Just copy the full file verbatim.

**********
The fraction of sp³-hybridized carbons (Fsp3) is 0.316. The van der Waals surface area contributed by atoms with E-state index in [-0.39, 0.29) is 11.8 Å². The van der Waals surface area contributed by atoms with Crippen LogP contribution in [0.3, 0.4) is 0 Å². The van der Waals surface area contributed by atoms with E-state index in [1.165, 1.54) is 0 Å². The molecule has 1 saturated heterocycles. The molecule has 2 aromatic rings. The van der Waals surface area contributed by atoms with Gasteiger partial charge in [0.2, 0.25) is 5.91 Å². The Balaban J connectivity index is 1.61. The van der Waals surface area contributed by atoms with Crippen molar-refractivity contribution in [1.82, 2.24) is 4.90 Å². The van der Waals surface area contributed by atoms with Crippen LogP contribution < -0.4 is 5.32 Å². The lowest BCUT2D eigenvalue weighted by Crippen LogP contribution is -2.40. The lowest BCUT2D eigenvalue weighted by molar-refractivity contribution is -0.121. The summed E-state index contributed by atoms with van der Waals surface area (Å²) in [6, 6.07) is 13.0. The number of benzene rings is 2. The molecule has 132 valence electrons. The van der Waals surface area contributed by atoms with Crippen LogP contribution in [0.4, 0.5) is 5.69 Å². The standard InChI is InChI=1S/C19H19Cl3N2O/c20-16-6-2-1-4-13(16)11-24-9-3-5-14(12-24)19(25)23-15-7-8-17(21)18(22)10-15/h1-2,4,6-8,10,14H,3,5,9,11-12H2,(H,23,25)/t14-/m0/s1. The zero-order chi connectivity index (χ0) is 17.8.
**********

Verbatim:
The fraction of sp³-hybridized carbons (Fsp3) is 0.316. The van der Waals surface area contributed by atoms with E-state index in [-0.39, 0.29) is 11.8 Å². The van der Waals surface area contributed by atoms with Crippen LogP contribution in [0.3, 0.4) is 0 Å². The van der Waals surface area contributed by atoms with E-state index in [1.165, 1.54) is 0 Å². The molecule has 1 saturated heterocycles. The molecule has 2 aromatic rings. The van der Waals surface area contributed by atoms with Gasteiger partial charge in [0.2, 0.25) is 5.91 Å². The Balaban J connectivity index is 1.61. The van der Waals surface area contributed by atoms with Crippen molar-refractivity contribution in [1.82, 2.24) is 4.90 Å². The van der Waals surface area contributed by atoms with Crippen LogP contribution < -0.4 is 5.32 Å². The lowest BCUT2D eigenvalue weighted by Crippen LogP contribution is -2.40. The lowest BCUT2D eigenvalue weighted by molar-refractivity contribution is -0.121. The summed E-state index contributed by atoms with van der Waals surface area (Å²) in [6, 6.07) is 13.0. The number of benzene rings is 2. The molecule has 132 valence electrons. The van der Waals surface area contributed by atoms with Crippen LogP contribution in [0.4, 0.5) is 5.69 Å². The standard InChI is InChI=1S/C19H19Cl3N2O/c20-16-6-2-1-4-13(16)11-24-9-3-5-14(12-24)19(25)23-15-7-8-17(21)18(22)10-15/h1-2,4,6-8,10,14H,3,5,9,11-12H2,(H,23,25)/t14-/m0/s1. The zero-order chi connectivity index (χ0) is 17.8.